• $18,500 against a passenger on a Feb. 5, 2021, jetBlue Airlines flight from Ft. Lauderdale, Fla., to Las Vegas, Nev. The FAA alleges that a flight attendant saw the passenger holding several mini bottles of alcohol that the airline had not served to him. The flight attendant told him multiple times that he could not drink his personal alcohol on the flight, but the passenger continued to do so. Additionally, flight attendants told him he had to wear his facemask over his mouth and nose unless he was eating or drinking, but he continually removed his facemask or wore it improperly. The disturbances that the passenger caused required flight attendants to alert the pilots about his behavior, which distracted them from performing their duties and responsibilities.
  • $9,000 against a passenger on a Feb. 15, 2021, Allegiant Air flight from Ft. Lauderdale, Fla., to Knoxville, Tenn. The FAA alleges that a flight attendant instructed the passenger to wear her facemask over her mouth and nose as she boarded the flight. After the plane departed, a flight attendant again told her to wear her mask because she didn’t have it on. The passenger rolled her eyes and did not put on her mask. When the flight attendant again asked her to put on the mask, she put it on without covering her mouth and nose and used an expletive in saying she would not wear it. Later, she came to the front of the plane to use the lavatory and sat in the exit row because the lavatory was occupied. After the flight attendant told her she could not sit in the exit row, she got up, stood close to the flight attendant without wearing her mask over her mouth and nose, and screamed at the flight attendant. When another flight attendant attempted to provide the passenger with a disturbance form, the passenger began to curse, telling the flight attendants they couldn’t do anything.
  • $10,500 against a passenger on a Dec. 27, 2020 jetBlue Airlines flight from Ft. Lauderdale International Airport to Los Angeles International Airport. The FAA alleges the passenger repeatedly ignored, and was abusive to, flight attendants who instructed him to wear a facemask. At one point, while not wearing a mask, he coughed and blew his nose into a blanket. The passenger’s disruptive behavior diverted flight crewmembers from their duties.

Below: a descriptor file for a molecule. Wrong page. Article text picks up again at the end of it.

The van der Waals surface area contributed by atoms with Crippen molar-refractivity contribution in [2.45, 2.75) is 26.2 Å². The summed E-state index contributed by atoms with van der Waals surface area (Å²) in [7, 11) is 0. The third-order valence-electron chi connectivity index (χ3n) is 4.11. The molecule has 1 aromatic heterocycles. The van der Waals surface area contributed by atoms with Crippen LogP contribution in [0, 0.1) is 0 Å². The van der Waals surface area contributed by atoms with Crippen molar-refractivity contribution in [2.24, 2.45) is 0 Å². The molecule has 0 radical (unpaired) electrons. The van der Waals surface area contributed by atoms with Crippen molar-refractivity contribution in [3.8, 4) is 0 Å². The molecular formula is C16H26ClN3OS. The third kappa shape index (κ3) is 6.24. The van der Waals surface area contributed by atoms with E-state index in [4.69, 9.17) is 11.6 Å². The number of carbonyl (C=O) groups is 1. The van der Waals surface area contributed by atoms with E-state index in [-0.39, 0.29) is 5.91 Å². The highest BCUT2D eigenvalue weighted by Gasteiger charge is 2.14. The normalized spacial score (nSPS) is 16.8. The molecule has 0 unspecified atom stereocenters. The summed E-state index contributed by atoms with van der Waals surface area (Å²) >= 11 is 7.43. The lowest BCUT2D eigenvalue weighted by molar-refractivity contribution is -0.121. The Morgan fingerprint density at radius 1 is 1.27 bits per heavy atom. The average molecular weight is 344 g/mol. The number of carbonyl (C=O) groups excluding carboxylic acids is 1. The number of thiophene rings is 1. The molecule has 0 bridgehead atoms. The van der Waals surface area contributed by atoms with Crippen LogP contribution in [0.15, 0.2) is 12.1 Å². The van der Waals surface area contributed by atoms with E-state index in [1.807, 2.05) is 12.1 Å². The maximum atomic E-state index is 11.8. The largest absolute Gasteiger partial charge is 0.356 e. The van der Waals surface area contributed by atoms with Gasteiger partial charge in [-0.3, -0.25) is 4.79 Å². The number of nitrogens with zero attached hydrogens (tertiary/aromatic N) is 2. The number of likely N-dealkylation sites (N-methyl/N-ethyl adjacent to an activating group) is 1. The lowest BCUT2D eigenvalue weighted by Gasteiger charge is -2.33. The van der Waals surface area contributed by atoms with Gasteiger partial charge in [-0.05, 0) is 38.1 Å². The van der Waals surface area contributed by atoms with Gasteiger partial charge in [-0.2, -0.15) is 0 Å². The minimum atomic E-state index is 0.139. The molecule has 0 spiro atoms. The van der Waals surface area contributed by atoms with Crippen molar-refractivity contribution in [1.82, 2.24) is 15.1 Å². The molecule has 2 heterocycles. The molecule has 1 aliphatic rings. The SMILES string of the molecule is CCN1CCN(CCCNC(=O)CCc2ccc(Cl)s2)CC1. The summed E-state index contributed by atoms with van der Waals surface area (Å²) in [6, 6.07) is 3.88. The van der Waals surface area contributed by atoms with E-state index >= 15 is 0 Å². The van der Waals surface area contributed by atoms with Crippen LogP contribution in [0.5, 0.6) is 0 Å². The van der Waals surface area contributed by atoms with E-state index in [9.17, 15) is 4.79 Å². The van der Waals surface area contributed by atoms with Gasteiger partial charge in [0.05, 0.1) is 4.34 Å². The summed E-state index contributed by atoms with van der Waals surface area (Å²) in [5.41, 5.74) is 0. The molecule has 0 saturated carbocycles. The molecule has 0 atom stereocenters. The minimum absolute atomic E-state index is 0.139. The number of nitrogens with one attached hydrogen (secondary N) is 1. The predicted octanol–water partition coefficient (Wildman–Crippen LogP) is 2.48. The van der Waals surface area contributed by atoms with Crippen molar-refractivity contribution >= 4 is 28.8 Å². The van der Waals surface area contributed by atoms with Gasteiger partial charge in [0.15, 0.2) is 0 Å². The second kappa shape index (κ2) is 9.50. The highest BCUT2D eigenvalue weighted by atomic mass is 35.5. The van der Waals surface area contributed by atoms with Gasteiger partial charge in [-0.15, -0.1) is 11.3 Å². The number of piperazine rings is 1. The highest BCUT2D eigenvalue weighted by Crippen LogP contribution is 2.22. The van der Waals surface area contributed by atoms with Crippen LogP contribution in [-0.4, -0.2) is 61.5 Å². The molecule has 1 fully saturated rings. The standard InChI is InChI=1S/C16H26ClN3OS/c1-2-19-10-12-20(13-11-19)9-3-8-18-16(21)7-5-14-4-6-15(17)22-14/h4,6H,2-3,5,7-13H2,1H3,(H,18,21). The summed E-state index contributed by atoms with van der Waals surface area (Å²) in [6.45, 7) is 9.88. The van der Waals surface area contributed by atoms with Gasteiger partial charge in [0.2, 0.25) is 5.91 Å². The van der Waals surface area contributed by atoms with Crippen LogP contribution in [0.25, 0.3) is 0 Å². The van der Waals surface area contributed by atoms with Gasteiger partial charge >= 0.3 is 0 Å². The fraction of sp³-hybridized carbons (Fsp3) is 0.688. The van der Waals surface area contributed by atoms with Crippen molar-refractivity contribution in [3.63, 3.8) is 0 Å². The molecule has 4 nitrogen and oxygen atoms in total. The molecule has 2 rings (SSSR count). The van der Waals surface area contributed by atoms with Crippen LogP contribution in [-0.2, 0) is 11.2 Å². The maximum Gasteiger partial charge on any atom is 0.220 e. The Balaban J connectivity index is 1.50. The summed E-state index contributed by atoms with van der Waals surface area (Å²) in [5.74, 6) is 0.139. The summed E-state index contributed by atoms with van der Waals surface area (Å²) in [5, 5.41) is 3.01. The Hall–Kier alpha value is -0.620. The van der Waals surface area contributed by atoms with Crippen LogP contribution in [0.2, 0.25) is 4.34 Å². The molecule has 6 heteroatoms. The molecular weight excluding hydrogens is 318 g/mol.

• $9,000 against a passenger on a March 16, 2021 jetBlue Airlines flight from Los Angeles International Airport to Newark Liberty International Airport. The FAA alleges the passenger acted in a disruptive manner while boarding the flight. He yelled, slammed overhead bins, and shouted profanities at the cabin crew, including threatening to harass a flight attendant during the entire flight. He also shouted profanities at the captain when the captain entered the cabin to ensure the passenger got off the plane. Law enforcement met the passenger at the boarding gate and escorted him out of the terminal.
  • $32,750 against a passenger on a Feb. 7, 2021 jetBlue Airlines flight from the Dominican Republic to New York. The FAA alleges the passenger failed to comply with multiple flight attendant instructions to wear a facemask; threw an empty alcohol bottle into the air, almost hitting another passenger; threw food into the air; shouted obscenities at crew members; grabbed a flight attendant’s arm, causing her pain; struck the arm of another flight attendant twice and scratched his hand; and drank alcohol that had not been served to her by the cabin crew. As a result of the passenger’s actions, the flight returned to the Dominican Republic.
  • $16,500 – against a passenger on a Jan. 26, 2021 Southwest Airlines flight from Chicago, Ill., to Sacramento, Calif. The FAA alleges the passenger refused to comply with a flight attendant’s instruction to wear his mask over his nose and mouth when he boarded the aircraft and again when he took his seat. When a second flight attendant instructed the passenger to wear his mask over his nose and mouth, he became combative and used offensive language. A supervisor came on board and asked the passenger to leave the plane. As the passenger walked with his luggage toward the exit door, he called each of the two flight attendants “pathetic,” and hit one of the flight attendants with his bags.|
  • $9,000 against a passenger on a Dec. 22, 2020 Delta Air Lines flight from Minneapolis, Minn., to Philadelphia, Penn. The FAA alleges the passenger got out of her seat during takeoff, began walking up and down the aisle, and repeatedly said she wanted to get off the aircraft. Multiple flight attendants repeatedly told the passenger to return to her seat and fasten her seatbelt, but she refused to comply. As a result, the flight returned to Minneapolis.
  • $9,000 against a passenger on a Jan. 30, 2021 Alaska Airlines flight from Bozeman Mont., to Seattle, Wash. The FAA alleges the passenger did not comply with the airline’s facemask policy while boarding the plane, and flight attendants provided him with a facemask. The passenger was not wearing a mask when the plane left the gate, and flight attendants reminded him of the airline policy. Flight attendants repeatedly asked him to put on a mask as the plane taxied to the runway, but he failed to do so. As a result of his actions, the captain returned the flight to the gate and the passenger was removed from the plane.

Conclusion

It seems that the main issues are passengers with trouble wearing their face masks and those who cannot control their drinking.

$52,500 civil penalty for a passenger is a significant amount compared to fines airlines usually are assigned when they break DOT policies, and even then they only need to pay half (the other half is only payable if they again break the same rule within a certain time frame.